Dallas Campus (Online)
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Doctor of Education
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Second Committee Member or Secondary Advisor
Third Committee Member or Committee Reader
Although there is a great deal of research literature available on the causes for and the impact of teacher attrition and research on professionalism, there is little research to prove what connection, if any, exists between the two. The purpose of this qualitative, phenomenological study was to determine whether the development of a strong professional identity could positively impact teacher retention in a specific school. The research was conducted by first gathering baseline data from teachers who took 2 established surveys, the Job Satisfaction Survey (JSS) and the Professional Self-Identity Questionnaire (PSIQ). Focus group interviews with volunteer teachers followed. Survey findings indicated that teachers in the study context felt largely professional but also largely unsatisfied with their jobs. Interview data detailed these findings further. First, teachers identified having a strong professional identity as crucial for helping them to persist in an increasingly difficult profession. They clarified professionalism as including effective communication and collaboration as well as effective teaching. Additionally, interview data pointed to leadership, support, feedback, and climate as critical factors for professional identity development. For leaders, the study clarifies that campus leaders must model professionalism by establishing clear boundaries and expectations, communicating clearly, transparently, and professionally, giving meaningful feedback, and establishing a supportive, collaborative culture around a common vision. While teachers felt it was important to be viewed as professionals by students and parents, the participants invariably said that teacher professionalism starts with the campus leadership setting the tone.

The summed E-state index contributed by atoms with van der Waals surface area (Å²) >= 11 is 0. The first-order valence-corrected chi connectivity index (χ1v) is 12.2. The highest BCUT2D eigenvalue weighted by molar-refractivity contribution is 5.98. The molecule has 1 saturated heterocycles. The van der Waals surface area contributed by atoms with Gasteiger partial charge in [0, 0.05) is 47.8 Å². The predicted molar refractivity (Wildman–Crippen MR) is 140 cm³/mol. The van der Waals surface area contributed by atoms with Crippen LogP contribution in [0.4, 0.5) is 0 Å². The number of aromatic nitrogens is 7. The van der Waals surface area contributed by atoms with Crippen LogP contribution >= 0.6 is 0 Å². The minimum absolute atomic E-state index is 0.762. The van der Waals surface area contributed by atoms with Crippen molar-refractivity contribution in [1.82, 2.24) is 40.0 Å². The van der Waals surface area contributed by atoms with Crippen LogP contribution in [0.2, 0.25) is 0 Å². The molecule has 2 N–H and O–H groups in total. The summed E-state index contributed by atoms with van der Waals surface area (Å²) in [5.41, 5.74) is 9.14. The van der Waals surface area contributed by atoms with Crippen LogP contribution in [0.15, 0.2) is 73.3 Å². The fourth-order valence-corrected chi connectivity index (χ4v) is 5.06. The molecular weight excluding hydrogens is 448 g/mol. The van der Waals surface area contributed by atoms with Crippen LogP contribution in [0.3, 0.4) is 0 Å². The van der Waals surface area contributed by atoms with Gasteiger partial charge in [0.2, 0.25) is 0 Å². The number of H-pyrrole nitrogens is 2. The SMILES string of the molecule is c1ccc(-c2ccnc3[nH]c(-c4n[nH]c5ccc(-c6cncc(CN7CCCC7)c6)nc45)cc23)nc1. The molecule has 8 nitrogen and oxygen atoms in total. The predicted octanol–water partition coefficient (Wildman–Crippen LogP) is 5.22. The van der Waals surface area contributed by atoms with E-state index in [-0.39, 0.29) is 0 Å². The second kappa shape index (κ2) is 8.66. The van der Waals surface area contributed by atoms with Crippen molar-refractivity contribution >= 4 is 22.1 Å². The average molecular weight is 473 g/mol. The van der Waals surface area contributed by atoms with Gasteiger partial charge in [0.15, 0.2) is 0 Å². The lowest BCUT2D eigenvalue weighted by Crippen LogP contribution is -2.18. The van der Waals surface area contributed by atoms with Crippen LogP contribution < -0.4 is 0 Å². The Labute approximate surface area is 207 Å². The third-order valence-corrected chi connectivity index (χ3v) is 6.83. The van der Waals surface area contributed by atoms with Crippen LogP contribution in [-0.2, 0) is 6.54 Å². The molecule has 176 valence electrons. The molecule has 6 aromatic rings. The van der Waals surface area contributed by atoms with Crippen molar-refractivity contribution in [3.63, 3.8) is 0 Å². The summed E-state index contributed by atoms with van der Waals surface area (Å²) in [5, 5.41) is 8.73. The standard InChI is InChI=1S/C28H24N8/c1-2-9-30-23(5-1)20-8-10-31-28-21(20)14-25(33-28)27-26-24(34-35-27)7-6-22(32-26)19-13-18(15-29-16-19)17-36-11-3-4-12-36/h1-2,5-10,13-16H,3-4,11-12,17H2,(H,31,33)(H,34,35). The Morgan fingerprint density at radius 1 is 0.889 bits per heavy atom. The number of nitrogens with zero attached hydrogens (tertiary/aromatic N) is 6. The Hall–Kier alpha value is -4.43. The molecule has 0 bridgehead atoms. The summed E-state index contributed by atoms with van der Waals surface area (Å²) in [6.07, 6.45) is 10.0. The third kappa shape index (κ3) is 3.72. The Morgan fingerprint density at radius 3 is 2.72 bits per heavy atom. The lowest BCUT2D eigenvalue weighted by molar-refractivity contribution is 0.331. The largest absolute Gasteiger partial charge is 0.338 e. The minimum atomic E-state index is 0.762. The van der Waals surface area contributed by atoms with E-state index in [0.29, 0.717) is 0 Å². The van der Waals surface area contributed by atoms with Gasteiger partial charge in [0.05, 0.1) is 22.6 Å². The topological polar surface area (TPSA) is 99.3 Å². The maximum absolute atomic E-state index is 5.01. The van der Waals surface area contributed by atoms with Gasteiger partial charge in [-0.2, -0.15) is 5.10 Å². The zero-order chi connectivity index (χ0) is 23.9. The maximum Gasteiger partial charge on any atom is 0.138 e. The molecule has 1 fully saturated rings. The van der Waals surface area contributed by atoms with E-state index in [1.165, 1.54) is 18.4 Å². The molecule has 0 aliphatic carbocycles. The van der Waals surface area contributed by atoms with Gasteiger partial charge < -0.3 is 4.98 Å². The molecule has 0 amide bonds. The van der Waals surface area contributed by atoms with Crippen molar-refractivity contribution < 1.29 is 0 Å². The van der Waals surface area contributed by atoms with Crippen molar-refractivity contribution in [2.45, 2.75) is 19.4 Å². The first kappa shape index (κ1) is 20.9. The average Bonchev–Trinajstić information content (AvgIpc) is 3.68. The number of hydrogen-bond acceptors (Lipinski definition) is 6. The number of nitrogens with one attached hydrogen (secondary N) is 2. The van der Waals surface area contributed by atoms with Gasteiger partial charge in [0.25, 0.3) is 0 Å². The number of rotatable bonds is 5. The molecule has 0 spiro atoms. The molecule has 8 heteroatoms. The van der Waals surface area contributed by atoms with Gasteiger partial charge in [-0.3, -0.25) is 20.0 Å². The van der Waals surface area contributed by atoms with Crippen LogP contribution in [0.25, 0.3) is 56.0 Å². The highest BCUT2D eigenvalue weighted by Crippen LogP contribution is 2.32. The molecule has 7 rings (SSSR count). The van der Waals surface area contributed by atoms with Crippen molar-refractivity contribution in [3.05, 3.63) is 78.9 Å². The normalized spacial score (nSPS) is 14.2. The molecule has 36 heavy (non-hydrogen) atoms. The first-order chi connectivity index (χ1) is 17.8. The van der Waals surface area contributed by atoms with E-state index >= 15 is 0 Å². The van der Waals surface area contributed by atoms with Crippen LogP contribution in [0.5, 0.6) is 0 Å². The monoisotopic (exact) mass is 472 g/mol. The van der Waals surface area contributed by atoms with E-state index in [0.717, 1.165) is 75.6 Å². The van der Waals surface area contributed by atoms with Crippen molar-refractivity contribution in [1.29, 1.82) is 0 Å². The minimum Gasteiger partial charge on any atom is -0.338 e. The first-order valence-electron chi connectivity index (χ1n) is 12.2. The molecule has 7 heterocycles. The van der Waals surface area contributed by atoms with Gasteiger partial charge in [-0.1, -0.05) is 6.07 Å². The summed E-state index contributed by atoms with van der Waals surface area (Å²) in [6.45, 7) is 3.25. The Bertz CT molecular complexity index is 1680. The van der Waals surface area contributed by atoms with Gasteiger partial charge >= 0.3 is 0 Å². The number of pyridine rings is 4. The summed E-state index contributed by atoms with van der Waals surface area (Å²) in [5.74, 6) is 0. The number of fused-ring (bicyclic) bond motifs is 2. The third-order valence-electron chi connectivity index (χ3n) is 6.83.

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Cunningham, Elizabeth A., "Exploring the Impact of a Professional Identity on Teacher Retention: A Phenomenological Study" (2020). Digital Commons @ ACU, Electronic Theses and Dissertations. Paper 206.
Educational Leadership Commons, Elementary and Middle and Secondary Education Administration Commons, Junior High, Intermediate, Middle School Education and Teaching Commons, Secondary Education Commons, Secondary Education and Teaching Commons